La Mere Bauche
was a Fils Bauche who lived with his mother; but no one seemed to remember more of
him than that he had once existed. At Vernet he had never been known. La Mere Bauche
was a native of the village, but her married life had been passed away from it, and she
had returned in her early widowhood to become proprietress and manager, or, as one may
say, the heart and soul of the Hotel Bauche at Vernet.
This hotel was a large and somewhat rough establishment, intended for the
accommodation of invalids who came to Vernet for their health. It was built immediately
over one of the thermal springs, so that the water flowed from the bowels of the earth
directly into the baths. There was accommodation for seventy people, and during the
summer and autumn months the place was always full. Not a few also were to be found
there during the winter and spring, for the charges of Madame Bauche were low, and the
accommodation reasonably good.
And in this respect, as indeed in all others, Madame Bauche had the reputation of being
an honest woman. She had a certain price, from which no earthly consideration would
induce her to depart; and there were certain returns for this price in the shape of dejeuners
and dinners, baths and beds, which she never failed to give in accordance with the
dictates of a strict conscience. These were traits in the character of an hotel-keeper which
cannot be praised too highly, and which had met their due reward in the custom of the
public. But nevertheless there were those who thought that there was occasionally ground
for complaint in the conduct even of Madame Bauche.
In the first place she was deficient in that pleasant smiling softness which should belong
to any keeper of a house of public entertainment. In her general mode of life she was
stern and silent with her guests, autocratic, authoritative and sometimes contradictory in
her house, and altogether irrational and unconciliatory when any change even for a day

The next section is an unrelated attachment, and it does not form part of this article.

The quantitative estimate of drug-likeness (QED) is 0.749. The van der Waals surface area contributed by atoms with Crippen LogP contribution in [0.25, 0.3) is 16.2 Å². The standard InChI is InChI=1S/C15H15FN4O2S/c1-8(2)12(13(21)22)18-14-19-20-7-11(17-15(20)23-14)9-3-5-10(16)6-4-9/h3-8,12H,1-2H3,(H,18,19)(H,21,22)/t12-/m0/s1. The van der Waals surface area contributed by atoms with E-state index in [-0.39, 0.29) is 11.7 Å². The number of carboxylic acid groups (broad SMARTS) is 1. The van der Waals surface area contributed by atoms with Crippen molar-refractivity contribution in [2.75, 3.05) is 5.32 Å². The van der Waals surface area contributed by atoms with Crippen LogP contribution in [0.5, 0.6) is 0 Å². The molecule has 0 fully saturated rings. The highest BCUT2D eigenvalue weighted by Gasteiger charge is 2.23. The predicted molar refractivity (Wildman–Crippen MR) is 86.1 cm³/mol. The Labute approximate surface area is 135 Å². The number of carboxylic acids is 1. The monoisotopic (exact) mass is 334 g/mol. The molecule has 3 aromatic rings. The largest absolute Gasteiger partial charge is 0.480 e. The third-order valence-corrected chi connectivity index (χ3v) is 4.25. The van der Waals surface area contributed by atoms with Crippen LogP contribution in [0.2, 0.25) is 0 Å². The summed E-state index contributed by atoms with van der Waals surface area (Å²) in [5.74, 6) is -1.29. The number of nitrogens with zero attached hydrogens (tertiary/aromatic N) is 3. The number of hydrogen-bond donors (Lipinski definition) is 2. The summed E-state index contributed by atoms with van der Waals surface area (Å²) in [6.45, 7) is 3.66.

was proposed to her, or when any shadow of a complaint reached her ears.
Indeed of complaint, as made against the establishment, she was altogether intolerant. To
such she had but one answer. He or she who complained might leave the place at a
moment's notice if it so pleased them. There were always others ready to take their
places. The power of making this answer came to her from the lowness of her prices; and
it was a power which was very dear to her.
The baths were taken at different hours according to medical advice, but the usual time
was from five to seven in the morning. The dejeuner or early meal was at nine o'clock,
the dinner was at four. After that, no eating or drinking was allowed in the Hotel Bauche.
There was a cafe in the village, at which ladies and gentlemen could get a cup of coffee
or a glass of eau sucre; but no such accommodation was to be had in the establishment.
Not by any possible bribery or persuasion could any meal be procured at any other than
the authorised hours. A visitor who should enter the salle a manger more than ten minutes
after the last bell would be looked at very sourly by Madame Bauche, who on all
occasions sat at the top of her own table. Should any one appear as much as half an hour
late, he would receive only his share of what had not been handed round. But after the
last dish had been so handed, it was utterly useless for any one to enter the room at all.